I was filmed in IKEA in Antwerp a while ago, along with many other people. I saw the results last night in ‘Welcome Home’, directed by Ulf Aminde. This short film consists of a series of scrolling scenes across IKEA ‘rooms’, which usually contain people (who were shopping in Antwerp’s IKEA at the time), acting. It starts and ends with sleeping, & includes stillness, conversation, panic, party, madness, illness, exercise; many small sharp snapshots of characters’ lives. I appear in one scene, asleep in a kitchen, with a glass of wine and a Dutch translation of Wordsworth in front of me (yup, I wasn’t really acting!). Most of the characters are obviously invented. The best scene was a fifteen year old girl being dressed by her mother and aunts, brilliantly unhappy with the choices made for her. In another good scene, a guy checks his physique as though he’s just woken up in someone else’s body. This film works well.
I chatted with the director for a while last night, and he threw me by being rather complementary about my “acting”. He has some other unused scenes he shot of me, and wants to use them in another project shown in Frankfurt this coming autumn. I understand the reactions I get with my poetry, because I understand how poetry works, how my poetry works, what I’ve done to try and make it work in a new way, and how listeners listen—or at least I think I do. My problem is that I don’t understand the complements this guy gave me on my acting, because I don’t understand how that art works; I did what he asked me to do, why the complements? So I reacted nonchalantly; I didn’t have a clue what to say. I’ve worked out now what I should have said, which is slightly too late! Should I do something about it? If so, what?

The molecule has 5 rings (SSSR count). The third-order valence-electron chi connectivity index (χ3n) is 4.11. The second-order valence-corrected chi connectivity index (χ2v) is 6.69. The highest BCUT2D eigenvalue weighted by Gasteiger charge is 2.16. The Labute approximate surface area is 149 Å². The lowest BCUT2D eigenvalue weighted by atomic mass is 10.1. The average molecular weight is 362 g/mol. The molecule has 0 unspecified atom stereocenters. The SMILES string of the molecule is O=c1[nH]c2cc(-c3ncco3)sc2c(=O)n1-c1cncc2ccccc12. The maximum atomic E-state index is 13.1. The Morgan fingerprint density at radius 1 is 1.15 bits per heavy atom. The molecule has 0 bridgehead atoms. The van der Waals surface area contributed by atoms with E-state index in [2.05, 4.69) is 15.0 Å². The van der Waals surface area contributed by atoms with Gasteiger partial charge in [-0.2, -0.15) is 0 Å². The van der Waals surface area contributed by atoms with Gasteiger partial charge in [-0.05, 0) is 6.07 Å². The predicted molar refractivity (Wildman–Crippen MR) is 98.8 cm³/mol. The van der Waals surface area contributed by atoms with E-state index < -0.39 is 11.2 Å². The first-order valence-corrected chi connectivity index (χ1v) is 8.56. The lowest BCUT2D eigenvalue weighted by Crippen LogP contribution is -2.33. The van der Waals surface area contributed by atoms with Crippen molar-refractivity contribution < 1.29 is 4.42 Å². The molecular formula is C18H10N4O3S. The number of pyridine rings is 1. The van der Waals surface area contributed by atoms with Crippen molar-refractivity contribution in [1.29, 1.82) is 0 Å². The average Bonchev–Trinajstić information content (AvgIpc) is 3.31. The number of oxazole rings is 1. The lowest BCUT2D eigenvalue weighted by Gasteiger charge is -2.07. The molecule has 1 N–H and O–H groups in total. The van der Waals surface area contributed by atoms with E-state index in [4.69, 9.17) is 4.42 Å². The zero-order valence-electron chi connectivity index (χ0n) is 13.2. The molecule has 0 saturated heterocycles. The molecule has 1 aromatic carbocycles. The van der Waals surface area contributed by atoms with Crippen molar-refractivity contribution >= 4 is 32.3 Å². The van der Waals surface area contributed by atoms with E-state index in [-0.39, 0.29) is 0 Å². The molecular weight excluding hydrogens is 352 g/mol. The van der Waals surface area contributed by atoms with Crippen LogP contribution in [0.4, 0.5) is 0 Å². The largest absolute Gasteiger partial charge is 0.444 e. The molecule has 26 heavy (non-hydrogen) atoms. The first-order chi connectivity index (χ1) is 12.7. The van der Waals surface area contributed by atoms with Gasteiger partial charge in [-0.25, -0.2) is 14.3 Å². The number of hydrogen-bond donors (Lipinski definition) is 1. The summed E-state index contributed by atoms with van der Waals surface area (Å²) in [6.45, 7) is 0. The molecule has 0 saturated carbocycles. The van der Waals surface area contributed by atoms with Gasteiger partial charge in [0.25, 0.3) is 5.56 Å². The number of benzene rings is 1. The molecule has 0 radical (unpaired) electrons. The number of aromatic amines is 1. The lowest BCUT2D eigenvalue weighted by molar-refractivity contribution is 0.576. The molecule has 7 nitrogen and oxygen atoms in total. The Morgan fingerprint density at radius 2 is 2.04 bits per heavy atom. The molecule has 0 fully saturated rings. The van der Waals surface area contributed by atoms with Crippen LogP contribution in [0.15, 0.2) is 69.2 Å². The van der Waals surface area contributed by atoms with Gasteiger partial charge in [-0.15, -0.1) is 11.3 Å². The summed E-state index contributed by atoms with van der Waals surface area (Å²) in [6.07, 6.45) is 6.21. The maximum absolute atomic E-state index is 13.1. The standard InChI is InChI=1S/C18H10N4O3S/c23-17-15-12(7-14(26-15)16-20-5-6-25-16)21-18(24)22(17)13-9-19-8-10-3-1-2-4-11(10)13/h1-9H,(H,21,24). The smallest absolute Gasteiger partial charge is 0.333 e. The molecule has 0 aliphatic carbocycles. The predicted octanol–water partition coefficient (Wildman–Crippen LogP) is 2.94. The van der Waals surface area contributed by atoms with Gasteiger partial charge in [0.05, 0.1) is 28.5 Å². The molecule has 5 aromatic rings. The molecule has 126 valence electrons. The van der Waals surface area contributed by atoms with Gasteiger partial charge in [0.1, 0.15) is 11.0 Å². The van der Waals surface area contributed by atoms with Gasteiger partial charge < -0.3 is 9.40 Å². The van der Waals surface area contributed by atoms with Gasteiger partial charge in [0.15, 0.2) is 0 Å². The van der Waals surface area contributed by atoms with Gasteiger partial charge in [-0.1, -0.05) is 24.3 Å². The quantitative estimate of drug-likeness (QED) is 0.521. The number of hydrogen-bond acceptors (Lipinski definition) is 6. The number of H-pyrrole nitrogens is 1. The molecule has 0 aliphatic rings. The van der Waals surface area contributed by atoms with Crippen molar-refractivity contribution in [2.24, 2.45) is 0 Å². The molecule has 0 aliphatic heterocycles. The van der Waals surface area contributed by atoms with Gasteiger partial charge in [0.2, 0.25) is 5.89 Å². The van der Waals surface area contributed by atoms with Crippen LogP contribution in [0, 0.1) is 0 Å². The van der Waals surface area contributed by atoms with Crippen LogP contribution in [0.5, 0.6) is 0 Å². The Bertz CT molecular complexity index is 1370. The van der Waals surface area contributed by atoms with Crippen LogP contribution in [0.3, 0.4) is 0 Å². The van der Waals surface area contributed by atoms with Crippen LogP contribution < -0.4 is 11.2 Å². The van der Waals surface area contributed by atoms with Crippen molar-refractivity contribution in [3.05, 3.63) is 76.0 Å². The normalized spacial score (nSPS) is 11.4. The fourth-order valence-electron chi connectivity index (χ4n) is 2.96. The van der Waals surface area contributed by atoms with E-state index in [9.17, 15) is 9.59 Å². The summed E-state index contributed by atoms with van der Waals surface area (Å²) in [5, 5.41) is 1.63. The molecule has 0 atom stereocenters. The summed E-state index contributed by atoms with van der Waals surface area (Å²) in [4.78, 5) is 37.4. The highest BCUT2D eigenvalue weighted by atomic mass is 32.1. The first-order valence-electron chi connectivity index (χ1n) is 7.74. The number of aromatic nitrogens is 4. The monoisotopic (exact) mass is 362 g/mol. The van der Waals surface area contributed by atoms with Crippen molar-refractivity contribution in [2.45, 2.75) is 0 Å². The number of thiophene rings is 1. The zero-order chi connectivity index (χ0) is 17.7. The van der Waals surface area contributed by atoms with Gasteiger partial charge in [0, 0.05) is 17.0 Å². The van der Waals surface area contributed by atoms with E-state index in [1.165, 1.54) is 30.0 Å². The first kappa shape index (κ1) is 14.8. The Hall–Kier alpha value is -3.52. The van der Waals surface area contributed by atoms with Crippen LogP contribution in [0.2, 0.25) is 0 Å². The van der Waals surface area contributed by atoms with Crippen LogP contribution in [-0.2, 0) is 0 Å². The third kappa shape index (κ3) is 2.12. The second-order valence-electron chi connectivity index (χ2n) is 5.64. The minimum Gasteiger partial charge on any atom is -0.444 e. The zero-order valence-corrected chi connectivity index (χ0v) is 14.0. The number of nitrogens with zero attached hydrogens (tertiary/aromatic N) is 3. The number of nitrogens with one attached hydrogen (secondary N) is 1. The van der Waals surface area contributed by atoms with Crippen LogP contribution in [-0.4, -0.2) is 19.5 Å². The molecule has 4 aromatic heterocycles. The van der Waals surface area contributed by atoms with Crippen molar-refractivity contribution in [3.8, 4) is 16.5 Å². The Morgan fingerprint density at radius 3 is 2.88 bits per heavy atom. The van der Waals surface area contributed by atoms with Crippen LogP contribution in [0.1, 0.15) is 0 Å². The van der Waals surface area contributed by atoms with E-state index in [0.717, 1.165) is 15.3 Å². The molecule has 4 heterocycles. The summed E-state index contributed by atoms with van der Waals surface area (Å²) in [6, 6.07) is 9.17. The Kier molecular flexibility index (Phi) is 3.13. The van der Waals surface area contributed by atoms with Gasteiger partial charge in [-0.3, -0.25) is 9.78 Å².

The film premiered at Dedonderdagen #10, a one–day festival of contemporary arts here in Antwerp. The event included a dance piece, “Fade Out”, choreographed by David Weber Krebs, which consisted of four connected scenes. The initial scene had the two dancers, Carola Bärtschiger and Diego Gil, hold still in mid–stride as a well–written prose introduction was recited. This lead to an incredible second scene; the dancers bounded around the stage like over–sized schoolchildren, yet if anything their movement magnified childish sprinting windmilling, running & playing, rather than being presented as a reduced adult imitation. The woman dancer, Carola Bärtschiger, skipping and switching, challenged and stopping, was particularly impressive. The third scene, in which a couple walking slower and slower (as they aged?), went on too long; it gave too little information about the two people’s connection. The final scene, danced entirely in the dark, was interesting for the wrong reasons: there were no obvious collisions with walls, audience, or each other. It was a pity we couldn’t see the movement that caused the noise. I found out afterwards the lights shouldn’t have been that low; the audience should have least have been able to see glimmers of moving dancers. It was good to see well–performed dance after so many years, and it leaves me interested to see more (with better lighting).